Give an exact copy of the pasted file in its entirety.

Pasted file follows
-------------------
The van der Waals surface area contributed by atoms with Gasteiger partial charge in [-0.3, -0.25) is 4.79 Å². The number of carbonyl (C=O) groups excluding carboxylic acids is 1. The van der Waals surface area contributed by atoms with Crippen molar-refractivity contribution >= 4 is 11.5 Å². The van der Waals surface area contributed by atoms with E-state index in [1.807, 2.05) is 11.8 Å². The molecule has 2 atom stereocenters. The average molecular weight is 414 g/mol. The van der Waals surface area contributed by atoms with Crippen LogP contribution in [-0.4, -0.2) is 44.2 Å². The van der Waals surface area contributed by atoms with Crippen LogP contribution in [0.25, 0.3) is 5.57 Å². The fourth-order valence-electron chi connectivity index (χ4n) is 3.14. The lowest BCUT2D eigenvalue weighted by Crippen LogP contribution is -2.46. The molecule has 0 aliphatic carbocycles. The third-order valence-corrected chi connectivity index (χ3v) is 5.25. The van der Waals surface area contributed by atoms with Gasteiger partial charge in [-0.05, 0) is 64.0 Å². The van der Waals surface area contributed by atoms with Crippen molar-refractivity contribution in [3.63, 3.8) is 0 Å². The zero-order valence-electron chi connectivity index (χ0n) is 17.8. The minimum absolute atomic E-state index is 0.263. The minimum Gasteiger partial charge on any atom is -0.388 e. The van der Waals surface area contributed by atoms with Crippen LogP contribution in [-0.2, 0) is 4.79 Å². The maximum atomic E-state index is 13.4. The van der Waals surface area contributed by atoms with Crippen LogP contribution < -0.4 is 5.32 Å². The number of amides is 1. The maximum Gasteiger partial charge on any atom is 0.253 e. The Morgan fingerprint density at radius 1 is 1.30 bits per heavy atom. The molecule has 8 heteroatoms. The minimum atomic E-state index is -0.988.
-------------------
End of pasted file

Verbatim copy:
The van der Waals surface area contributed by atoms with Gasteiger partial charge in [-0.3, -0.25) is 4.79 Å². The number of carbonyl (C=O) groups excluding carboxylic acids is 1. The van der Waals surface area contributed by atoms with Crippen molar-refractivity contribution >= 4 is 11.5 Å². The van der Waals surface area contributed by atoms with E-state index in [1.807, 2.05) is 11.8 Å². The molecule has 2 atom stereocenters. The average molecular weight is 414 g/mol. The van der Waals surface area contributed by atoms with Crippen LogP contribution in [-0.4, -0.2) is 44.2 Å². The van der Waals surface area contributed by atoms with Crippen LogP contribution in [0.25, 0.3) is 5.57 Å². The fourth-order valence-electron chi connectivity index (χ4n) is 3.14. The lowest BCUT2D eigenvalue weighted by Crippen LogP contribution is -2.46. The molecule has 0 aliphatic carbocycles. The third-order valence-corrected chi connectivity index (χ3v) is 5.25. The van der Waals surface area contributed by atoms with Gasteiger partial charge in [-0.05, 0) is 64.0 Å². The van der Waals surface area contributed by atoms with Crippen molar-refractivity contribution in [3.63, 3.8) is 0 Å². The zero-order valence-electron chi connectivity index (χ0n) is 17.8. The minimum absolute atomic E-state index is 0.263. The minimum Gasteiger partial charge on any atom is -0.388 e. The van der Waals surface area contributed by atoms with Crippen LogP contribution in [-0.2, 0) is 4.79 Å². The maximum atomic E-state index is 13.4. The van der Waals surface area contributed by atoms with Crippen LogP contribution < -0.4 is 5.32 Å². The number of amides is 1. The maximum Gasteiger partial charge on any atom is 0.253 e. The Morgan fingerprint density at radius 1 is 1.30 bits per heavy atom. The molecule has 8 heteroatoms. The minimum atomic E-state index is -0.988.